Esther to Bess: We are Crowned by Fate
To understand the significance of that seemingly singular act, to see how far it extended beyond the life story of a 21-year-old college student from the Bronx, it helps to pull the camera back, way back, to what the world was like on September 8, 1945.
Like that Jewish beauty Queen Esther, Bess was crowned at a dramatic time in Jewish history. It had been only four months since Hitler’s suicide and the German surrender. The American media was filled with the details of Nazi atrocities, notably the systematic murder of Europe’s Jews.
Enter Myerson. Towering above most of her competitors at nearly six feet, she possessed a regal and powerful beauty, with sculpted “Jewish features” that were close enough to American standards to put the judges at ease.
But, like that beauty-pageant-winning Esther before her, it was not her loveliness that Myerson permitted to define her, but something more enduring. “Character is destiny,” she said. “And the one thing that is important to me above all is my character, my reputation.”
It was a strength that would serve her and her people well during her reign as Miss America and in the 67 years since. No one could have been more surprised than Myerson herself that the end of the war had not brought an end to anti-Semitism, even in a country whose sons had died to stop Hitler.
She’d grown up in the Sholem Aleichem Cooperative in the Bronx, home to hundreds of Jewish working-class immigrant families like her own. “I had never encountered anti-Semitism,” she told a reporter years later. “To me, the whole world was Jewish.”
It was only after her older sister Sylvia sent Bess’s photo to the Miss America pageant offices that the Hunter College student’s education began in earnest. When a pageant official advised her to change her name to the less-Jewish-sounding Beth Merrick, Myerson refused. “It was the most important decision I ever made," she said years later. “It told me who I was, that I was first and foremost a Jew.”
Despite the anonymous phone calls the judges received warning them not to vote for the Jewish contestant, Myerson’s dark-haired beauty and musical talent won them over. Those calls were not to be Myerson’s last encounter with anti-Semitism. She is probably the only Miss America to be refused entry to a country club (like so many, this one had a “No-Jews-Allowed” policy). What’s more, directly following the pageant, three of the five corporate sponsors pulled out. Those companies simply didn't want a Jew representing them, she says. “I didn't do what other [Miss Americas] did. I didn't pose with Ford cars or in Catalina bathing suits.”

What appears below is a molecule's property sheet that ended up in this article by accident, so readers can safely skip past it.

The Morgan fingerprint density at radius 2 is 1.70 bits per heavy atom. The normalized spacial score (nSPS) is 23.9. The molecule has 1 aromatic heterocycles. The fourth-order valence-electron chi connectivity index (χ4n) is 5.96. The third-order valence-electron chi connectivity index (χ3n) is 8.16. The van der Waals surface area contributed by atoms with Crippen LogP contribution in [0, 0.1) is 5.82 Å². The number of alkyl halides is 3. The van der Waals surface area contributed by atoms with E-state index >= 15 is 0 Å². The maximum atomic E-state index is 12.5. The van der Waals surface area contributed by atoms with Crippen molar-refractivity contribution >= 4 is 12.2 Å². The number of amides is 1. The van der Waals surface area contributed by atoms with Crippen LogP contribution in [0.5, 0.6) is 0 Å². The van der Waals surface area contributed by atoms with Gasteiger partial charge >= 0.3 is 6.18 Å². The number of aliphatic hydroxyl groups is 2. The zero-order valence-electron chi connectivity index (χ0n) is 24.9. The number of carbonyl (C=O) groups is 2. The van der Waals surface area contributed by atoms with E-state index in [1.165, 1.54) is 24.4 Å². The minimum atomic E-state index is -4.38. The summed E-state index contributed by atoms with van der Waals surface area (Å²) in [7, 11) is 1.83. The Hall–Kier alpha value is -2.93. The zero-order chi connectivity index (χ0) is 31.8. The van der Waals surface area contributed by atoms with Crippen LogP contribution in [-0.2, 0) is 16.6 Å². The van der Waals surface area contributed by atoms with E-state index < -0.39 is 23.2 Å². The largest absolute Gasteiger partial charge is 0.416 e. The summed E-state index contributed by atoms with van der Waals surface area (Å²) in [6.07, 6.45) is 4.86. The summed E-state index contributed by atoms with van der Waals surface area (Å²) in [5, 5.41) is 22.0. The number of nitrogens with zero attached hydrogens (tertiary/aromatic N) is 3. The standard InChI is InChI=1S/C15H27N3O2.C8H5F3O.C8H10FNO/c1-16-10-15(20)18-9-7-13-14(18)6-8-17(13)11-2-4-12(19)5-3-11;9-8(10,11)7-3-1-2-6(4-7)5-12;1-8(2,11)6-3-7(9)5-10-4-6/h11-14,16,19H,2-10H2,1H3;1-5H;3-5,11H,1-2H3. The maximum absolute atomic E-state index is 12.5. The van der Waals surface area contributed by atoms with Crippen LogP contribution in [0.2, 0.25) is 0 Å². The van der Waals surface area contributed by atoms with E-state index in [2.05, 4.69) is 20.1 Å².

Instead, she spent her year playing the flute at veterans' hospitals and, in an act that displeased pageant officials, spoke out around the country against anti-Semitism and racism for the Anti-Discrimination League (ADL), an organization which, years later, she would serve as a national commissioner.
It was during the late 1960s that Myerson emerged as champion of another underdog, America’s beleagered consumer.
Appointed commissioner of New York City's Department of Consumer Affairs in 1969, Myerson took the job (which could have been a bureaucratic phone-in) to heart, emerging as one of the American consumer’s fiercest defenders. She pushed the most potent consumer protection legislation in the country through the state legislature, launched a consumer hotline and Consumer Action Team that conducted daily raids on businesses and, in the face of push-back from food manufacturers, insisted on the unit pricing and freshness dating which, four decades later, remain industry standards. While chairing Ed Koch’s 1977 mayoral campaign, she wrote The Complete Consumer as another means of helping Americans protect themselves from being ripped-off.
Now 88, Myerson has always been comfortable with the fact that she will never be the fictional Beth Merrick, but a Jewish kid from the Bronx. In addition to her years fighting anti-Semitism and bigotry for the ADL, the seemingly tireless former beauty queen has raised big money and bigger consciousness for both Israel Bonds and the United Jewish Appeal. She was also a founder of The Museum of Jewish Heritage in New York, home to the Bess Myerson Film and Video Collection.
In addition, as a longtime survivor of the usually fatal ovarian cancer, Myerson has passionately supported cancer research here and in Israel and served as a support-group volunteer. “It's those who choose life who survive,” she once remarked. “That's what the Torah tells us. We Jews are supposed to choose life.”